The biggest thing is finding a balance between setting yourself up for five years from now while also ensuring you're around five years from now. You have to realize you can't avoid every growing pain. I didn't have the money to invest in hiring a consultant to give me all the insight I needed. I didn't have the money to set up an ERP, so I started out in QuickBooks.

While it would be nice to always plan for the future, sometimes you can't make an investment in things before you know you have a business. Do your best to create a foundation from day one that will let you scale... but also be realistic about what you can afford to spend.

Now that you've built a solid foundation of customers and sales, you can do more of that.

We've started to invest more in infrastructure, in tech, in our internal team... we're investing a lot in getting the right people on board.

Entrepreneurs talk all the time about how you need to hire people smarter than you. They're right: Hire experts and it helps you in every aspect of your life, professionally and personally. 

But mostly we're going to keep doing what we're doing right now. We'll keep selling to select wholesale partners. We often say no; we want to find the right partners, ones that understand who our customer is, who want to tell our brand story, who want to give the customer a unique brand experience.

We also really love our e-commerce business and are investing a lot of energy into technology that better services our customers and provides a better shopping experience.

What's the biggest thing you've learned?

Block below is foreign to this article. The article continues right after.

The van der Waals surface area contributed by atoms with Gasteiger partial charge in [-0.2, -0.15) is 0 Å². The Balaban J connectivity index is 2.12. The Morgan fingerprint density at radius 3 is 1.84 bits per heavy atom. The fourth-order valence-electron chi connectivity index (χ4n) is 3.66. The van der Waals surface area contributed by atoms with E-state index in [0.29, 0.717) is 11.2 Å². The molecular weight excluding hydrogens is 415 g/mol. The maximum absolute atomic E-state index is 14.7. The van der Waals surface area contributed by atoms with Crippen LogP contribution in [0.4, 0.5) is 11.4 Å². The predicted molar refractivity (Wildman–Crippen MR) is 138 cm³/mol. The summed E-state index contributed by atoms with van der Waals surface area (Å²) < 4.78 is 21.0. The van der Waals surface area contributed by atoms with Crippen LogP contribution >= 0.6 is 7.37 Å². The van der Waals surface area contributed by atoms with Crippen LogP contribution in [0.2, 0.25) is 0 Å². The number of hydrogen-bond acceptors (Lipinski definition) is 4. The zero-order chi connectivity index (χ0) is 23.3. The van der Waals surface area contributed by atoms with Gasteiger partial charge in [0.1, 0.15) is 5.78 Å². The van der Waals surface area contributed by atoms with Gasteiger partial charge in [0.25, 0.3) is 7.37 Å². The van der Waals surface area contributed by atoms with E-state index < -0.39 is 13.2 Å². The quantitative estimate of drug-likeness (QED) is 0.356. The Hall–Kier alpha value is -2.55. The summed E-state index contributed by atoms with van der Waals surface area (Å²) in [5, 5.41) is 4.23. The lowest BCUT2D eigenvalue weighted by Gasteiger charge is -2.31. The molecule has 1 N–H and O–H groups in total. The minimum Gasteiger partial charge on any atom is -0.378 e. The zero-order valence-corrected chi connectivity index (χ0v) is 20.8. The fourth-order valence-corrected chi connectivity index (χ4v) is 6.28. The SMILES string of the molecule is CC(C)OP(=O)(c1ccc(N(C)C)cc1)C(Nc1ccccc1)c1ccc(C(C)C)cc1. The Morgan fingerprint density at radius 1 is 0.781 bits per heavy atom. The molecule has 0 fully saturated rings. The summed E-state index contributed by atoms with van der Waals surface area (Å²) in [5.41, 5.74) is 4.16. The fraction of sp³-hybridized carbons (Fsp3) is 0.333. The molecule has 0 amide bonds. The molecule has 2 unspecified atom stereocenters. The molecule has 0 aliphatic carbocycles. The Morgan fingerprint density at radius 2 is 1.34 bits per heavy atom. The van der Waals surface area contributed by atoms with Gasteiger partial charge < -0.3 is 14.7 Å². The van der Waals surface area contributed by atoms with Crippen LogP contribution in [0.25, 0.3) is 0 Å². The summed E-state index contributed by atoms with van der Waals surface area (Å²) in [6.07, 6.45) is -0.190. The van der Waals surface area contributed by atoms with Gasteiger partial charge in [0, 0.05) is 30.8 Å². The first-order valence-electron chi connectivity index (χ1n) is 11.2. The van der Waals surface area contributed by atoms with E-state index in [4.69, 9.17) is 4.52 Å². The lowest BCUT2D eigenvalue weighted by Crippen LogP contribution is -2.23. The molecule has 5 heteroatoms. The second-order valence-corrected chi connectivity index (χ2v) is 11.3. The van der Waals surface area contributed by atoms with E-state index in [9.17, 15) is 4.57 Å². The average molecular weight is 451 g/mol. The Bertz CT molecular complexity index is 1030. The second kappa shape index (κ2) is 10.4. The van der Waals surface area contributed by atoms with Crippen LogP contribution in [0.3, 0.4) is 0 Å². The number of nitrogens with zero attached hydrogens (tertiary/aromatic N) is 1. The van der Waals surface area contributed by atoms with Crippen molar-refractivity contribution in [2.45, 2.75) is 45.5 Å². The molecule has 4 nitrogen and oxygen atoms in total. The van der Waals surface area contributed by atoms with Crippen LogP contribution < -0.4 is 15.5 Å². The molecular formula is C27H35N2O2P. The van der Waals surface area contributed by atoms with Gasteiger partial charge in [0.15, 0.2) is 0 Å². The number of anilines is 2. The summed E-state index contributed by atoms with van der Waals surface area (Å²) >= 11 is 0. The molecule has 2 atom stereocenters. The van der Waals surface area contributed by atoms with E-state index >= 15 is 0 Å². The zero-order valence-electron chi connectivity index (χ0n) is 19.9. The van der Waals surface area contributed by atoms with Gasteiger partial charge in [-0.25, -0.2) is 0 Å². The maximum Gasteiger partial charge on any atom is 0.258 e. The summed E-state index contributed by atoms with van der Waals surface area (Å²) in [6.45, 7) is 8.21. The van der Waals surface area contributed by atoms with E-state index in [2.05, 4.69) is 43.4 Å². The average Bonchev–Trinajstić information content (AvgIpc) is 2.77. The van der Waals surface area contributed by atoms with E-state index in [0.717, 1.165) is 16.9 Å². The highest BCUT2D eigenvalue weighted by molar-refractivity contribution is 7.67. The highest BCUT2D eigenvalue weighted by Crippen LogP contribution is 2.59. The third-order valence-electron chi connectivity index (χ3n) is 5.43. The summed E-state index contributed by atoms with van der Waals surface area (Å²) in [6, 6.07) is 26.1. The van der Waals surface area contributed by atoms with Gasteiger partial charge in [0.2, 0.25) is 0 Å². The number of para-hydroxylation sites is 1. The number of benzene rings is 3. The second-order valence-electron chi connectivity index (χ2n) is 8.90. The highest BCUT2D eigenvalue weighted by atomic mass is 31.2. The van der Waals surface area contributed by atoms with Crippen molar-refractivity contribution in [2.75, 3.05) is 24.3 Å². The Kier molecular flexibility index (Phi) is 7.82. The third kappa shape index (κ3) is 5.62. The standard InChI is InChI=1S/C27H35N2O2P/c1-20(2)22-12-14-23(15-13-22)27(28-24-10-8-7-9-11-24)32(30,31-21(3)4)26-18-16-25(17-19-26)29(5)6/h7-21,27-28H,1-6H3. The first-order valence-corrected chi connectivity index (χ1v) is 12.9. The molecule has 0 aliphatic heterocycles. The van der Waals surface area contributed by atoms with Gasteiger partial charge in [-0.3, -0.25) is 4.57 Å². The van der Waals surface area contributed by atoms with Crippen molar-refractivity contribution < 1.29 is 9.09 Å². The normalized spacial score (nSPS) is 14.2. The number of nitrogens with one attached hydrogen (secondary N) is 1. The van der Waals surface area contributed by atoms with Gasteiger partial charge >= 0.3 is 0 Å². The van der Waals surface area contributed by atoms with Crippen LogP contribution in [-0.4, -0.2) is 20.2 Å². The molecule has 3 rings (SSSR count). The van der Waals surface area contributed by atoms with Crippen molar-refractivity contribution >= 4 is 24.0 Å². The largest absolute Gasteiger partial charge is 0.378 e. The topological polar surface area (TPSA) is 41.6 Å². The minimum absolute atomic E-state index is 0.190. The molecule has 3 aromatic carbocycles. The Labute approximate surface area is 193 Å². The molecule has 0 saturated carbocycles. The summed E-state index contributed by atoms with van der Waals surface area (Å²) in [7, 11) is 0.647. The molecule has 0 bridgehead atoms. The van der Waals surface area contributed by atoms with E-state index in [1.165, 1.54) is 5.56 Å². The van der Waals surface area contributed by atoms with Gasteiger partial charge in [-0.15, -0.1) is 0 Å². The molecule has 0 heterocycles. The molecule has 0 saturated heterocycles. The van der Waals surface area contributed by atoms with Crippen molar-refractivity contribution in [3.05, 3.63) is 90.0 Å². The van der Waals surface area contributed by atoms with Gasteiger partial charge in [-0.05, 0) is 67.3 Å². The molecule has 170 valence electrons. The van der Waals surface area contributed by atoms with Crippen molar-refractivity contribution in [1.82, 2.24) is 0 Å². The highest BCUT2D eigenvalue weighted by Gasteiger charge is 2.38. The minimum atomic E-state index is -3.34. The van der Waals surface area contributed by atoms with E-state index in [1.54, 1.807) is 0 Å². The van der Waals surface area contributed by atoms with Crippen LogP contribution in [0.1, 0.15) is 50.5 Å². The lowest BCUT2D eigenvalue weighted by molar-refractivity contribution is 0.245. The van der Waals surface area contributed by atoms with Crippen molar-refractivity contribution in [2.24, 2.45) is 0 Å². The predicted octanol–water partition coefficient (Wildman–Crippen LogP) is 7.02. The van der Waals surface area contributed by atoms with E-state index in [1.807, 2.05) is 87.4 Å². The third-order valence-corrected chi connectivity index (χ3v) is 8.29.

At a high level, we manufacture clothes and sell them to people. That seems easy.

But take a step back and think about the coordination that goes into building a full commercial calendar. That encompasses everything from design product, sending tech packs to the factory, receiving samples, kick-off sales meetings, national sales meetings, creating a marketing strategy that overlays the development process and works alongside the development calendar... then on top of that the marketing calendar has tentacles into e-commerce strategy, marketing strategy, all the things that work together to build a cohesive plan... then communicate all that to your investment community and your retail partners... and then every three or four months, reinvent your plan.

I didn't understand the importance of coordinating all the different functional areas of the business, and how they needed to work together when you have such a high rate of change in products and SKUs.

But that's okay. After two years of sleeping in the office, I think we've gotten there. (Laughs.)

We talked a lot about the challenges. What's the best part of your job?

People connect on such a deep level with our products. They send us photos. Steve Nash (retired NBA player) wears our products. He found them himself; we didn't send them to him. That's really cool. Jimmy Buffett is a huge fan of the brand. 

It's fun to see people connecting with the brand and really getting it: Understanding that it is versatile, you feel comfortable wearing it anywhere, that it's designed with the best quality available.

People -- like you -- realize that you can do anything in them. That was our goal, and it's really fun to see that people appreciate that. When you set out to do something and people respond... that's awesome.

On a larger level, we want to inspire people to be happy and healthy and live their dreams in this lifetime. We want to help be a catalyst for that. 

Imagine if you could play a part in inspiring people to live incredible lives. How great would that be?